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Second Reading Speech: Queensland Climate Transition Bill 2023

On Tuesday 13 February 2024, I opened debate on the Greens' Queensland Climate Transition Bill 2023 with my second reading speech. 

You can read my the full speech below, or in the official Queensland Parliament Record of Proceedings (Hansard). You can also find the Bill, Explanatory Notes and more info here

Last week the Labor state government, under freshly minted Premier Steven Miles, approved a new coalmine in Queensland. It was their second new coalmine in just two weeks. Whitehaven Coal plans to extract 17 million tonnes annually for 30 years from its Winchester South greenfield coalmine in the Bowen Basin. That mine will create not only more than 14 million tonnes of fugitive emissions right here in Queensland but also an estimated of 567 million tonnes of emissions elsewhere in the globe. That is more than Australia's total domestic greenhouse gas emissions annually.

In assessing the project's environmental impact statement last year, the Coordinator-General determined that approval would limit human rights including the rights to life, property and freedom of movement and the particular rights of children to be protected and of First Nations people to preserve and practise their culture. Like other coalmines in Queensland, the proponent has no plan to reduce fugitive methane emissions, which we know are consistently underestimated and under-reported.

Late last year the Queensland Conservation Council and Lock the Gate released findings that fugitive methane emissions from current and proposed coal and gas projects could top 26.6 million tonnes of greenhouse gas emissions each year. This Labor government, led by self-proclaimed environmentalist Steven Miles, had that information and it approved the mine anyway. Where is Al Gore's protege now? Where is the bright-eyed, climate-conscious progressive leader who promised to put the environment front and centre as Premier? The Miles government did not even make it two months without approving new coalmines. What a disappointment—at least it would be a disappointment, if any of us still trusted the Labor Party on climate policy.

Their friends at the federal level have been busy approving new coalmines since they inched into power promising to end the delay and denial typical of the Liberal-National coalition, but keeping power is clearly all they care about. They lie to the public and do just enough to keep their seats while the temperature continues to rise. I do not think they are ignorant of that fact. I think calling the Labor Party ignorant of the climate crisis and their part in it is far too kind. They know that mining and burning coal and gas leads to more CO2 and methane emissions, which trap heat and warm the climate. They approve them anyway. They know that a warming climate means more heatwaves, cyclones, floods and bushfires. They show up after the fact to offer their sympathies and handshakes and at press conferences they spruik grants that can never replace what has been lost in these disasters.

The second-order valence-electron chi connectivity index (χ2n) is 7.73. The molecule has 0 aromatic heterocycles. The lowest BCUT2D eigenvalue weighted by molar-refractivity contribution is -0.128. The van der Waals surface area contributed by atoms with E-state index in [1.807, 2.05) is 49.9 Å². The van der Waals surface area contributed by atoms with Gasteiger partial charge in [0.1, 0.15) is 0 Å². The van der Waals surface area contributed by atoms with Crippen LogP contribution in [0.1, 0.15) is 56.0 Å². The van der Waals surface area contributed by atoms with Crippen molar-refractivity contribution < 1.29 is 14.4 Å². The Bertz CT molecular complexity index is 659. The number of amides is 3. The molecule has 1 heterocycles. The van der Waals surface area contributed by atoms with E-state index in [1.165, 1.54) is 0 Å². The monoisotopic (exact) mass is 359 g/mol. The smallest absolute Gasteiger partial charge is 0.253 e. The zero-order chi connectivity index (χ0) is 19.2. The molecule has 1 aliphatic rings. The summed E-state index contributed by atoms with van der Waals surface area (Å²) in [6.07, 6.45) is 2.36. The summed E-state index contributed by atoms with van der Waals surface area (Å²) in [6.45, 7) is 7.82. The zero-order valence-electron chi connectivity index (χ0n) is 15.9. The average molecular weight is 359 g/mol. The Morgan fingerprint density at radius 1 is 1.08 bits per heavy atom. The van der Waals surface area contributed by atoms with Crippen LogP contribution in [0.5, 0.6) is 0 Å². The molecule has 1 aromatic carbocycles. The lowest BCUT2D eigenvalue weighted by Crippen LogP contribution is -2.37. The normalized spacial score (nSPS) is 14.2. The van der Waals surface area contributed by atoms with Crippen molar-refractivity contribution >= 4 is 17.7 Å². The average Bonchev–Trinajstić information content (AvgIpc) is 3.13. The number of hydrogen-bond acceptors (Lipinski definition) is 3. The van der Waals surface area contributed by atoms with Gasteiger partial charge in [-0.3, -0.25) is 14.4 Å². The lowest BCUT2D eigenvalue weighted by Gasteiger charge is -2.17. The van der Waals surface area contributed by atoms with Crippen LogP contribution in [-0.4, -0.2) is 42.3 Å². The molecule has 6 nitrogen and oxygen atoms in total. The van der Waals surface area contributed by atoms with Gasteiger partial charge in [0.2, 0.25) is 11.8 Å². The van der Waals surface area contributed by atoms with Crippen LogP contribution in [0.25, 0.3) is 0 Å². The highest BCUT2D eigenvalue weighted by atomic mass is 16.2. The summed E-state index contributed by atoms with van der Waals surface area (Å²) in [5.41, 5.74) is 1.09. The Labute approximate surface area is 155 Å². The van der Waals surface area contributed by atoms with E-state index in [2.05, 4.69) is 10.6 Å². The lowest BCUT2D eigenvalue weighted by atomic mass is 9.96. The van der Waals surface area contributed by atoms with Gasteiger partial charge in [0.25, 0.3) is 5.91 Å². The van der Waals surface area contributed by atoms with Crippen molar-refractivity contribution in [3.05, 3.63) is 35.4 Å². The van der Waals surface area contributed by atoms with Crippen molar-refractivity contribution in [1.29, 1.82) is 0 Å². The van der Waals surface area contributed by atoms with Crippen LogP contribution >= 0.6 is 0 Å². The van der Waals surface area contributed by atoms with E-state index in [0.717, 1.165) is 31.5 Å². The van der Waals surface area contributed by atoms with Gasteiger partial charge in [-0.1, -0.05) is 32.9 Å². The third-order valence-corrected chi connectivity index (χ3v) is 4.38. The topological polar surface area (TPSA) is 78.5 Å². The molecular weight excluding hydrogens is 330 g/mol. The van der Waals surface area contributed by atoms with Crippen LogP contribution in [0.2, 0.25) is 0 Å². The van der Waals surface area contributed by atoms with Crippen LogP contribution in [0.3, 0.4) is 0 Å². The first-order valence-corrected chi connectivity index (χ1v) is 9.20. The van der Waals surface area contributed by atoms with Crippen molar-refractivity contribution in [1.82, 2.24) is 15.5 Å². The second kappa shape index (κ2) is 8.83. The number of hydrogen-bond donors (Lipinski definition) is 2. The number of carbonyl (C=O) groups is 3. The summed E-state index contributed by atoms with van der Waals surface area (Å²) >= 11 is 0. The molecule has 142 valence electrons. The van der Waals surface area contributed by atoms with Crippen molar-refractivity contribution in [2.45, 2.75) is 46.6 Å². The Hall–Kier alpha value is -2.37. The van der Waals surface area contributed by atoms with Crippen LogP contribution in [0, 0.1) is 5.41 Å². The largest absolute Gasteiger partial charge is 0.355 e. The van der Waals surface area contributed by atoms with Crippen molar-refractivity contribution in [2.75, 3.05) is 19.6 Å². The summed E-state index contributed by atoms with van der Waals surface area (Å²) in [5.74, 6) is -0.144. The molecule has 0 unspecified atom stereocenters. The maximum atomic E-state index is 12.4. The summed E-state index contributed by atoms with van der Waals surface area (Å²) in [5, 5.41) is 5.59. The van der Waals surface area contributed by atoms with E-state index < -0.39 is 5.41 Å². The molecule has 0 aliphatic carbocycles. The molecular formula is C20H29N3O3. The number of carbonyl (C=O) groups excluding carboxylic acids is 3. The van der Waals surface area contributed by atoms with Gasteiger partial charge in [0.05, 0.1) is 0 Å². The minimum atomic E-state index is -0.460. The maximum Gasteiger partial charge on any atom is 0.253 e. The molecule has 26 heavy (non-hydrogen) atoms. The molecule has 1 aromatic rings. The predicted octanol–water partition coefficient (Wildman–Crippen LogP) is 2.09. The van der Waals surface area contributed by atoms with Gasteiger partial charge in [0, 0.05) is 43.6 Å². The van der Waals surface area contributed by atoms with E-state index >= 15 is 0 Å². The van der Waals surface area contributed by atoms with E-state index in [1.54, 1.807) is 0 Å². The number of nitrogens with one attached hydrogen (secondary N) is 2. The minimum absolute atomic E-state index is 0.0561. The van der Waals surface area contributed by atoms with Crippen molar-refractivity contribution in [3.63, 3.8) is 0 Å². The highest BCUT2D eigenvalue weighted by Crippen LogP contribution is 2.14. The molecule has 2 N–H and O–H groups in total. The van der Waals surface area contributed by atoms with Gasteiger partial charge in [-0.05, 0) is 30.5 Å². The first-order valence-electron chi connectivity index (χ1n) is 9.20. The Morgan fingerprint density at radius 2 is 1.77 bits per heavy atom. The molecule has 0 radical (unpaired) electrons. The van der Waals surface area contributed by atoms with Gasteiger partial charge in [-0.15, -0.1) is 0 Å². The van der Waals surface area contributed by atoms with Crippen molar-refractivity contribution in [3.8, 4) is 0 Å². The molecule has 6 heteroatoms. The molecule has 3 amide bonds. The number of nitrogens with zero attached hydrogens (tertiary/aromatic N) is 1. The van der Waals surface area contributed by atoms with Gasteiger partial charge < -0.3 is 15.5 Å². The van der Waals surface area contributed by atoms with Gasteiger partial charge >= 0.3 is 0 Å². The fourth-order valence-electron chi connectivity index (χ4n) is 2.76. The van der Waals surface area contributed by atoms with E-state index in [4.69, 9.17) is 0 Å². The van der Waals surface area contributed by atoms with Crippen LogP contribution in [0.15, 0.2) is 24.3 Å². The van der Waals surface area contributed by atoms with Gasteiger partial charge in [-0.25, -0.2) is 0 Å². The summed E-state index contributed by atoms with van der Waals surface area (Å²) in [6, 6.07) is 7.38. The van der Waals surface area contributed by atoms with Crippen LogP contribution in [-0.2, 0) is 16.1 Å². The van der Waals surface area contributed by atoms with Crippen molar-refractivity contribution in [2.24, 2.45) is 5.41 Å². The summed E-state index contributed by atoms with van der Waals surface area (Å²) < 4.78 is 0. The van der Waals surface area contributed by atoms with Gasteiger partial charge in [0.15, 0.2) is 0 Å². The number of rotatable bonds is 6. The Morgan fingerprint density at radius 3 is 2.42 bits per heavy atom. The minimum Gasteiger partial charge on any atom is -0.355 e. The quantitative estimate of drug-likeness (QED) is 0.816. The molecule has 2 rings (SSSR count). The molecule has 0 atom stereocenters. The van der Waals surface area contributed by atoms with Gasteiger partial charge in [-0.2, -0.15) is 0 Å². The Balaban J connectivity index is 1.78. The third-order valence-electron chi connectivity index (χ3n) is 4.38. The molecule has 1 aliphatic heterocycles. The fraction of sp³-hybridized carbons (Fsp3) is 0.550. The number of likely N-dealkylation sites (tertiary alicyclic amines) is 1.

The Labor Party knows that climate change means the death of the reef, countless other species and thousands of jobs. The flow-on effects of sea level rise and more extreme weather will destroy livelihoods and kill innocent people. They will create more forced migration, more disease, more uninsurable homes, more expensive food and more global conflict. But unless it affects them and their jobs and their power, they appear to just not care. Honestly, I do not know how we are expected to reach any other conclusion. They know that they are responsible, but they are looking us right in the face and telling us that they are not. It truly is psychopathic behaviour.

Labor wants to blame anyone but themselves for the climate crisis, as though they could not possibly know when they signed off on a new coalmine that the coal would be dug up and burned, simply because it is not going to be burned in Queensland. I not buying it and it is, frankly, absurd that they are still peddling that nonsense. You do not have to be a specialist climatologist to know that the earth's atmosphere does not include divisions along border lines or jurisdictions. There is no great authority in the sky diligently allocating the proportional impacts of global warming back to the countries responsible according to international carbon accounting standards.

Queensland's coal and gas are heating up the entire globe; that is a plain truth no matter how Labor spin it. Their spin is particularly galling when they know that Queenslanders will be hit hard—they are already being hit hard—by climate change. We here in Queensland are particularly vulnerable to extreme weather disasters. In fact, our economic losses from these events are almost double the national average on a per capita basis. Insurers are deserting Queenslanders because of the level of climate risk here.

We just sweated through months of rolling heatwaves, which may seem invisible but are in fact the deadliest of all weather disasters, especially for the most vulnerable people in our communities. The year 2023 was the hottest year on record globally, and experts are already warning that 2024 is likely to be even hotter. For the first time, the 12-month global average temperature increase has breached the 1.5-degree Celsius threshold that was specified in the Paris Agreement, to which Australia is a signatory. Experts project that it will exceed the permanent 1.5-degree increase above pre-industrial levels within 10 years. That is what the Paris Agreement was premised on avoiding. I do not say that to be defeatist.